You can read 19 more articles this month
TENS of thousands brought Dublin to a standstill on Saturday as a huge march in solidarity with striking nurses was cheered by supporters lining the streets.
Organisers claimed that at least 30,000 people took part in the demonstration, including the Irish Nurses and Midwives Organisation (INMO) and Psychiatric Nurses Association (PNA), which were supported by the Mandate union, Unite and the Communication Workers Union.
It was a huge outpouring of support for Irish health workers who are set to take three further days of strike action on Tuesday, Wednesday and Thursday as they escalate the campaign for a pay rise and government action to deal with a recruitment and retention crisis in Ireland’s health service.
Talks chaired by the Labour Court have so far failed to break the deadlock with the Fine Gael government insisting that it will address issues that don’t include a pay rise. However nursing unions are demanding a 12 per cent rise which they say is necessary to tackle staff shortages which they warn are having a detrimental impact on patient care.
INMO general secretary Phil Ni Sheaghdha said the government had no argument to justify the continued failure on equal pay for nurses and midwives.
Speaking to the crowds at the Dublin rally, she said: “Equal pay for nurses with other graduates is something we have strived for, is something that we seek and it’s something that we intend to get, because without it, nursing and midwifery will still be considered a little bit of a vocation and a little bit of ‘girls going to work’ and girls just not having the right to stand up for themselves.”
The PNA announced on Friday that it was stepping up its campaign and will also be striking for three days this week.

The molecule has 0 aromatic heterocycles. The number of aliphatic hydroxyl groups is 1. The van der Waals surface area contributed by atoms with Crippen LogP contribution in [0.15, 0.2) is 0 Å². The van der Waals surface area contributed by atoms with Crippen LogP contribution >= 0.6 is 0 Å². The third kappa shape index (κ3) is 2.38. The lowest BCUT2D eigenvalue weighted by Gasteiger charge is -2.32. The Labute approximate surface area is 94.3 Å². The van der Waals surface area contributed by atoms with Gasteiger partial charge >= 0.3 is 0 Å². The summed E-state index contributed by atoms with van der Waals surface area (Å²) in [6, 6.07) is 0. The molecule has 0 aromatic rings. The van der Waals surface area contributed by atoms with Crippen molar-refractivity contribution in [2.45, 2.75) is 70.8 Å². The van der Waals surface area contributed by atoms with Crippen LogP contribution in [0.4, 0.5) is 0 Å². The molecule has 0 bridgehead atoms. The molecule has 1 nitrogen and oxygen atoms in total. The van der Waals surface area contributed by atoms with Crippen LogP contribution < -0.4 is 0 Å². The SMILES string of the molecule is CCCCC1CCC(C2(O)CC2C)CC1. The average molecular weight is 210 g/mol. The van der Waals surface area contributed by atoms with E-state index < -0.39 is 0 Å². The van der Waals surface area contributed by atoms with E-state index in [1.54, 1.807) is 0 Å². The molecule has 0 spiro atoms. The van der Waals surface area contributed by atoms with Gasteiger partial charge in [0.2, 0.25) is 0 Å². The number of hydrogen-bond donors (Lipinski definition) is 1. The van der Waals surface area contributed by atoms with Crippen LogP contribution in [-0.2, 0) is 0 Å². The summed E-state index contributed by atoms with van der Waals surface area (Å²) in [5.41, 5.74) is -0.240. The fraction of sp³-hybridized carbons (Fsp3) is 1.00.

PNA general secretary Peter Hughes warned that by 2021, 34 per cent of psychiatric nurses would reach retirement age with the recruitment and retention crisis “impacting daily on the quality of care and the access to services for patients and service users.”
He branded the fact that 3,000 children are stuck on waiting lists for mental health assessments “a national disgrace.”
Irish communists joined the demonstration as part of the Communities Against Low Pay umbrella organisation.
The Communist Party of Ireland congratulated nurses in “holding firm despite pressure from the Establishment and its mass misinformation campaign.
“This dispute needs the support of all trade unions and all working people,” it said in a statement.
You can’t buy a revolution, but you can help the only daily paper in Britain that’s fighting for one by joining the 501 club.
Just £5 a month gives you the opportunity to win one of 17 prizes, from £25 to the £501 jackpot.
By becoming a 501 Club member you are helping the Morning Star cover its printing, distribution and staff costs — help keep our paper thriving by joining!
You can’t buy a revolution, but you can help the only daily paper in Britain that’s fighting for one by become a member of the People’s Printing Press Society.
The Morning Star is a readers’ co-operative, which means you can become an owner of the paper too by buying shares in the society.
Shares are £1 each — though unlike capitalist firms, each shareholder has an equal say. Money from shares contributes directly to keep our paper thriving.
Some union branches have taken out shares of over £500 and individuals over £100.
You can’t buy a revolution, but you can help the only daily paper in Britain that’s fighting for one by donating to the Fighting Fund.
The Morning Star is unique, as a lone socialist voice in a sea of corporate media. We offer a platform for those who would otherwise never be listened to, coverage of stories that would otherwise be buried.
The rich don’t like us, and they don’t advertise with us, so we rely on you, our readers and friends. With a regular donation to our monthly Fighting Fund, we can continue to thumb our noses at the fat cats and tell truth to power.
Donate today and make a regular contribution.